On the flip side, marrying young carries many good things with it.
The first and foremost wonderful thing about marrying young is you have that much more time with your spouse. You have more years together, more growth together, more memories, more support. As difficult as it was to manage moving across Texas, balance tight budgets, finish college, juggle full-time jobs, and hunt for other jobs in those first 2 years of marriage, my husband and I were in it together to support each other and grow together through it all, and we are so thankful we decided to go for it rather than wait until we got all of our ducks in a row.
Another wonderful aspect of marrying young is the ability to have children at an earlier age, have more time with them, and have greater flexibility for spacing them out. You also have the option of having more years on the front-end of children with just you and your spouse or you could get started early. Either way, there is less pressure in that area with an early marriage.
Later marriage is currently the more popular choice for multiple reasons, but in the same way early marriage has its own pros and cons, marrying later in life does too.
First of all, you’ve done all of the basic tasks of life before. You’ve lived on your own for some amount of time, you’ve set up your own electricity, you’ve managed a full budget, you’ve set up a credit card, and you’ve bought a house or rented an apartment. Marriage at this point of life doesn’t involve learning how to do these things, which can be helpful since you will still have to learn how to function in your role as a husband or wife.
You are probably also more stable in your career and perhaps more financially flexible, leading to less strain on the marriage as far as making the funds stretch go. However, as I said before, this can still be seen as a con if communication is lacking.
Additionally, you have lived in the world longer than if you had married young, and so you’re probably more confident in who you are as a person and have clearer goals and desires, whether it may be regarding your career or your future family. You’ve been through more, good or bad, and you’ve had the opportunity to grow as a person because of it, bringing a higher level of maturity to the marriage. I am able to see these benefits in my own husband’s situation, and he has encouraged me in these areas as well.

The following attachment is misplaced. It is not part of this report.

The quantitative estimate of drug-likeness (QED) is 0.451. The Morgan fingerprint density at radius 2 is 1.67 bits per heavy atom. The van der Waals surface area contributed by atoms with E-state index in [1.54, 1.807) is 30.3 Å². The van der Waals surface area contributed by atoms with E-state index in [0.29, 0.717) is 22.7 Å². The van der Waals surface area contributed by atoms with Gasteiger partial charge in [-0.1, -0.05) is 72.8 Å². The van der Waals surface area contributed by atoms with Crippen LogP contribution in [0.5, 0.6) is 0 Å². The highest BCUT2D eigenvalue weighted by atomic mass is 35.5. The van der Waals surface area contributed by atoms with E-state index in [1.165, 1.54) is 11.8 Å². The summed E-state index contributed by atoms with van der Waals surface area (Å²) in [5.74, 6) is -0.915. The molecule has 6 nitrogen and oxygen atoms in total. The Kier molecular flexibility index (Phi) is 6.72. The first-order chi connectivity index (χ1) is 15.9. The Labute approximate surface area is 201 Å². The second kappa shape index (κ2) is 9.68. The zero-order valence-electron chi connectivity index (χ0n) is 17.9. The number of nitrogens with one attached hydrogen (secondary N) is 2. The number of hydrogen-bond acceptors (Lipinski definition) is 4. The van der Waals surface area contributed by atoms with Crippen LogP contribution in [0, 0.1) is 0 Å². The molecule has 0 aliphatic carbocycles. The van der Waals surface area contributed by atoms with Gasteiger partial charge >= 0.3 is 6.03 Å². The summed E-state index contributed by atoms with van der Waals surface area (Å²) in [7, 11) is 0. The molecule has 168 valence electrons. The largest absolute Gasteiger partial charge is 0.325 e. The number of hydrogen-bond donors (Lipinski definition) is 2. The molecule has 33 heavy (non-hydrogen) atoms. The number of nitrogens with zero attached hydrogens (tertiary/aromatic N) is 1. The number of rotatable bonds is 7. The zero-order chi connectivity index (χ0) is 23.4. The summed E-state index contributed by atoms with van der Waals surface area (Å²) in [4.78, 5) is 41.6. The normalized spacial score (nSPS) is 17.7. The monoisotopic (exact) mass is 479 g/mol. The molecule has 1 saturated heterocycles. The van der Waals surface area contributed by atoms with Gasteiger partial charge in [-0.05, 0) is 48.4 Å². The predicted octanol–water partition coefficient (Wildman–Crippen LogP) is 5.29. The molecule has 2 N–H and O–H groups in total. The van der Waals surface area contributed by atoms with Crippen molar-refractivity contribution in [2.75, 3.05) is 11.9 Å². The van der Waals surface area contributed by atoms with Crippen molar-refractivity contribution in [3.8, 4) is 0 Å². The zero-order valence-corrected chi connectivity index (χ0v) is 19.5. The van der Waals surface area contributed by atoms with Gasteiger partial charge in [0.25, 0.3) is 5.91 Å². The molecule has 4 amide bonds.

There are also some challenges that come with marrying at a later point.
Perhaps the most difficult struggle is the need to fit marriage, children, and a career within a shorter amount of time. The window for starting a family after marriage is narrower, giving you and your new spouse less time with just the two of you in those early years and providing you with less flexibility in spacing between your children as well. You are trying to adjust to marriage and parenting at home, and then as a spouse and parent at work as well.
Additionally, with more years without your spouse, that also means fewer years you will have together. Of course, we don’t have a say in when we will meet our future spouse, but if the opportunity arises, waiting until a later point in time takes away from the years you have with them being husband and wife.
The End of the Line
Each scenario has its own difficulties and risks, but both provide wonderful benefits, and in the end, no matter how long or short it is, you have had a life with your spouse. You have grown with them, cherished them, and loved them, albeit imperfectly. As you contemplate marriage in these early years of your life, know that whichever path you end up traveling on—early marriage or otherwise—know this: Marriage is hard but incredibly worth it.
Written by Alexandria Garcia.